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Although phototherapy is an established and valuable treatment for infants with neonatal hyperbilirubinemia, some investigations have raised concerns that the treatment is associated with cancer.
Although phototherapy is an established and valuable treatment for infants with neonatal hyperbilirubinemia, some investigations have raised concerns that the treatment is associated with cancer. Now a large study shows that whereas phototherapy may slightly increase the risk of cancer in the first year after birth, the increase in absolute risk is small.
According to an analysis of comprehensive data for about 5 million infants born in California from 1998 to 2007, 1100 of these infants received a cancer diagnosis, a population incidence of 21.4/100,000. The most common cancers were leukemia (23%), brain or nervous system cancer (16%), and eye or orbit cancer (9%). In unadjusted analyses, infants who received phototherapy were 1.6 times more likely to develop some type of cancer than those who did not receive phototherapy.
Risk ratios for specific cancers (all risk ratios persisted in adjusted analyses) were 2.7 for myeloid leukemia and for kidney cancer, and 1.7 for other cancers (which included an excess of bone cancer). Investigators also found that for infants with Down syndrome, the absolute risk increase of cancer associated with phototherapy was almost 10 times higher than in other infants because these children have a higher baseline risk for the disease (Wickremasinghe AC, et al. Pediatrics. 2016;137:e20151353).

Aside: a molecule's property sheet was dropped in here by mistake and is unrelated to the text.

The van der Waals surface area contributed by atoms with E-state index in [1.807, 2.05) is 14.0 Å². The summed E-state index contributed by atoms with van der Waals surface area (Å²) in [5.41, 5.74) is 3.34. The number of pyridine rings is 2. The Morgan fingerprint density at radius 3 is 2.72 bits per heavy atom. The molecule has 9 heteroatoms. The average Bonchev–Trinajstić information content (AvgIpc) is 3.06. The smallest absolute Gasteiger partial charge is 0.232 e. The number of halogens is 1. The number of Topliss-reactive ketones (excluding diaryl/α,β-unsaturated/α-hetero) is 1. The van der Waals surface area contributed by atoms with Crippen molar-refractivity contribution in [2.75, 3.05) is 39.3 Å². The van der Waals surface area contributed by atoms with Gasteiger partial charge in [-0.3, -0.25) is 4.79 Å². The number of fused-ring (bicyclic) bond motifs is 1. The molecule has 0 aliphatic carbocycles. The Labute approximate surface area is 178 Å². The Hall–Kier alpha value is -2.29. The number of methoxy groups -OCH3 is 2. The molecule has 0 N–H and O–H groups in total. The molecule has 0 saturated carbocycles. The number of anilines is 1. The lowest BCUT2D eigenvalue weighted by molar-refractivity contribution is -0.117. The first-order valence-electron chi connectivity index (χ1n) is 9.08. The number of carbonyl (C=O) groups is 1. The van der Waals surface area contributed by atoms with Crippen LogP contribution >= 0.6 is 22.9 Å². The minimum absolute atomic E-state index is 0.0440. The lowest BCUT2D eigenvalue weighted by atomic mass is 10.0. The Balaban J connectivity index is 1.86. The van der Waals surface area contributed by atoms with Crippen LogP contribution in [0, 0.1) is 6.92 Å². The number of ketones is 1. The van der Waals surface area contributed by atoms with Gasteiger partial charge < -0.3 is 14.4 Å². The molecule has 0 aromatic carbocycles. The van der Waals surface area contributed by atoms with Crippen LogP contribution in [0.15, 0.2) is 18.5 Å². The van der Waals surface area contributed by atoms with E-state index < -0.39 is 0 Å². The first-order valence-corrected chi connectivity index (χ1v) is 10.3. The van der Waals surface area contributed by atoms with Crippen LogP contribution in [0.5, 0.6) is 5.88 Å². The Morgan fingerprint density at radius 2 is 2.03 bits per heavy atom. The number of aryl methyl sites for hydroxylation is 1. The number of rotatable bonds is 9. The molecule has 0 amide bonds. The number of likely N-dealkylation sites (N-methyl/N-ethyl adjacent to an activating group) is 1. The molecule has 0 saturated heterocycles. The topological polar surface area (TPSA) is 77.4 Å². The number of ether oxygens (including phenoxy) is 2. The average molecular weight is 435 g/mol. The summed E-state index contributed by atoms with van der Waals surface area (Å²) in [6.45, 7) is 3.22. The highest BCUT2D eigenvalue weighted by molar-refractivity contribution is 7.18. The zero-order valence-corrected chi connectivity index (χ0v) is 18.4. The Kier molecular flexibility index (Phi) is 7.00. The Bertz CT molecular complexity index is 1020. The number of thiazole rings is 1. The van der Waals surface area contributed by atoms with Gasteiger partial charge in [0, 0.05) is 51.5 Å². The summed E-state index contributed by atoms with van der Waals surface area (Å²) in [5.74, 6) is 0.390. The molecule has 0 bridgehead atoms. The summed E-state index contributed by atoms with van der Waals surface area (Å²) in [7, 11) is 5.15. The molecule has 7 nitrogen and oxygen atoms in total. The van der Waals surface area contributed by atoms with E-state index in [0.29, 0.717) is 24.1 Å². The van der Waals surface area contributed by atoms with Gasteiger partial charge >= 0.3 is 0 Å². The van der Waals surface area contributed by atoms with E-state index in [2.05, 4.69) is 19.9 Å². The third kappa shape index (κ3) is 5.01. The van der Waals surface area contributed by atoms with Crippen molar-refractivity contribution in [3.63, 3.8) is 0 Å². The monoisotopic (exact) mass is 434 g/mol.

Commentary: The phototherapy-associated increased risk of cancer in the first year of life, as reported here, is small. The researchers estimate that 10,638 babies would need to be treated with phototherapy before 1 additional child develops cancer. They do not suggest that phototherapy should be abandoned. Rather, they remind us that no therapy is without risk and that we always need to weigh risk and benefit, using therapies only when indicated. -Michael G Burke, MD
Ms Freedman is a freelance medical editor and writer in New Jersey. Dr Burke, section editor for Journal Club, is chairman of the Department of Pediatrics at Saint Agnes Hospital, Baltimore, Maryland. The editors have nothing to disclose in regard to affiliations with or financial interests in any organizations that may have an interest in any part of this article.